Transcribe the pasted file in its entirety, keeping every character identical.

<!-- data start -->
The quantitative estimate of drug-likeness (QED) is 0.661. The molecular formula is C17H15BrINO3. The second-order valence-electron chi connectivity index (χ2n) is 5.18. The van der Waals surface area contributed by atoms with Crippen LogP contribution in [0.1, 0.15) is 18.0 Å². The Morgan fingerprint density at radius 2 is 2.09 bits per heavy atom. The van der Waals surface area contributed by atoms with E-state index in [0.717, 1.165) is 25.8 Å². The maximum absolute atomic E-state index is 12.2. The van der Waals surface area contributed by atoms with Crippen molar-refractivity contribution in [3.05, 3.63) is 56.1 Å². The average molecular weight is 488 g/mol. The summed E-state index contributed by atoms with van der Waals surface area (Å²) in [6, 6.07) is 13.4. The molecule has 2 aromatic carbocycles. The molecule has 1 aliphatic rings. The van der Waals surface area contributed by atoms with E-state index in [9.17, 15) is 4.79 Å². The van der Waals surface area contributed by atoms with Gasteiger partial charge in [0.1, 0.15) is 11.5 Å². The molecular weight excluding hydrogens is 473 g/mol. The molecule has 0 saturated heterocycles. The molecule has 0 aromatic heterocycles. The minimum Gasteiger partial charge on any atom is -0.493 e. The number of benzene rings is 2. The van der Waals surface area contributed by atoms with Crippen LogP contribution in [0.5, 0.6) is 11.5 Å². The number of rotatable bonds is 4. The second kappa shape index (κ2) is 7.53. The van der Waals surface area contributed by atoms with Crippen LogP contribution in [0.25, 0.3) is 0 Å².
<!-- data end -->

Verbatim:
The quantitative estimate of drug-likeness (QED) is 0.661. The molecular formula is C17H15BrINO3. The second-order valence-electron chi connectivity index (χ2n) is 5.18. The van der Waals surface area contributed by atoms with Crippen LogP contribution in [0.1, 0.15) is 18.0 Å². The Morgan fingerprint density at radius 2 is 2.09 bits per heavy atom. The van der Waals surface area contributed by atoms with E-state index in [0.717, 1.165) is 25.8 Å². The maximum absolute atomic E-state index is 12.2. The van der Waals surface area contributed by atoms with Crippen molar-refractivity contribution in [3.05, 3.63) is 56.1 Å². The average molecular weight is 488 g/mol. The summed E-state index contributed by atoms with van der Waals surface area (Å²) in [6, 6.07) is 13.4. The molecule has 2 aromatic carbocycles. The molecule has 1 aliphatic rings. The van der Waals surface area contributed by atoms with E-state index in [9.17, 15) is 4.79 Å². The van der Waals surface area contributed by atoms with Gasteiger partial charge in [0.1, 0.15) is 11.5 Å². The molecular weight excluding hydrogens is 473 g/mol. The molecule has 0 saturated heterocycles. The molecule has 0 aromatic heterocycles. The minimum Gasteiger partial charge on any atom is -0.493 e. The number of benzene rings is 2. The van der Waals surface area contributed by atoms with Crippen LogP contribution in [0.5, 0.6) is 11.5 Å². The number of rotatable bonds is 4. The second kappa shape index (κ2) is 7.53. The van der Waals surface area contributed by atoms with Crippen LogP contribution in [0.25, 0.3) is 0 Å².